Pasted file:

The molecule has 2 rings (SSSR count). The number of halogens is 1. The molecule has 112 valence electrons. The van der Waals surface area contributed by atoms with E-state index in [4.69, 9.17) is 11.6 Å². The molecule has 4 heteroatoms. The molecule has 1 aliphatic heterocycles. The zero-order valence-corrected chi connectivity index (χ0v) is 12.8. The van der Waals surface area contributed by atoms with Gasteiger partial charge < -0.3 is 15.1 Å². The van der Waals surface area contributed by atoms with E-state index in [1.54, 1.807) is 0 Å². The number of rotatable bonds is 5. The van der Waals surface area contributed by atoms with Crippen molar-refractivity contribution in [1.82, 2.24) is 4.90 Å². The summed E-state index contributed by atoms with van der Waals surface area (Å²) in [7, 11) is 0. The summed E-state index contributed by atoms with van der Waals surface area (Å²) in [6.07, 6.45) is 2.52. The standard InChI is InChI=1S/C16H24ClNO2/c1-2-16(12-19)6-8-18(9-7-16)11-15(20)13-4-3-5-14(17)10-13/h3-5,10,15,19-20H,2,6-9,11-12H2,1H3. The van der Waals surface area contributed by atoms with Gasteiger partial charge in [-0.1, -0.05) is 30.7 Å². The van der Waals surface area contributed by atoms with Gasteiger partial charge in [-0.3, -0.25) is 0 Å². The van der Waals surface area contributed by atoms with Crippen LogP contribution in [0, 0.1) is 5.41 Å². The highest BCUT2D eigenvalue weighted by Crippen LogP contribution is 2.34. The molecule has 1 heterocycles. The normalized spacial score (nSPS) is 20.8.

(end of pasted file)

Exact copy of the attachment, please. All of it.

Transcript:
The molecule has 2 rings (SSSR count). The number of halogens is 1. The molecule has 112 valence electrons. The van der Waals surface area contributed by atoms with E-state index in [4.69, 9.17) is 11.6 Å². The molecule has 4 heteroatoms. The molecule has 1 aliphatic heterocycles. The zero-order valence-corrected chi connectivity index (χ0v) is 12.8. The van der Waals surface area contributed by atoms with Gasteiger partial charge < -0.3 is 15.1 Å². The van der Waals surface area contributed by atoms with E-state index in [1.54, 1.807) is 0 Å². The number of rotatable bonds is 5. The van der Waals surface area contributed by atoms with Crippen molar-refractivity contribution in [1.82, 2.24) is 4.90 Å². The summed E-state index contributed by atoms with van der Waals surface area (Å²) in [7, 11) is 0. The summed E-state index contributed by atoms with van der Waals surface area (Å²) in [6.07, 6.45) is 2.52. The standard InChI is InChI=1S/C16H24ClNO2/c1-2-16(12-19)6-8-18(9-7-16)11-15(20)13-4-3-5-14(17)10-13/h3-5,10,15,19-20H,2,6-9,11-12H2,1H3. The van der Waals surface area contributed by atoms with Gasteiger partial charge in [-0.1, -0.05) is 30.7 Å². The van der Waals surface area contributed by atoms with Gasteiger partial charge in [-0.3, -0.25) is 0 Å². The van der Waals surface area contributed by atoms with Crippen LogP contribution in [0, 0.1) is 5.41 Å². The highest BCUT2D eigenvalue weighted by Crippen LogP contribution is 2.34. The molecule has 1 heterocycles. The normalized spacial score (nSPS) is 20.8.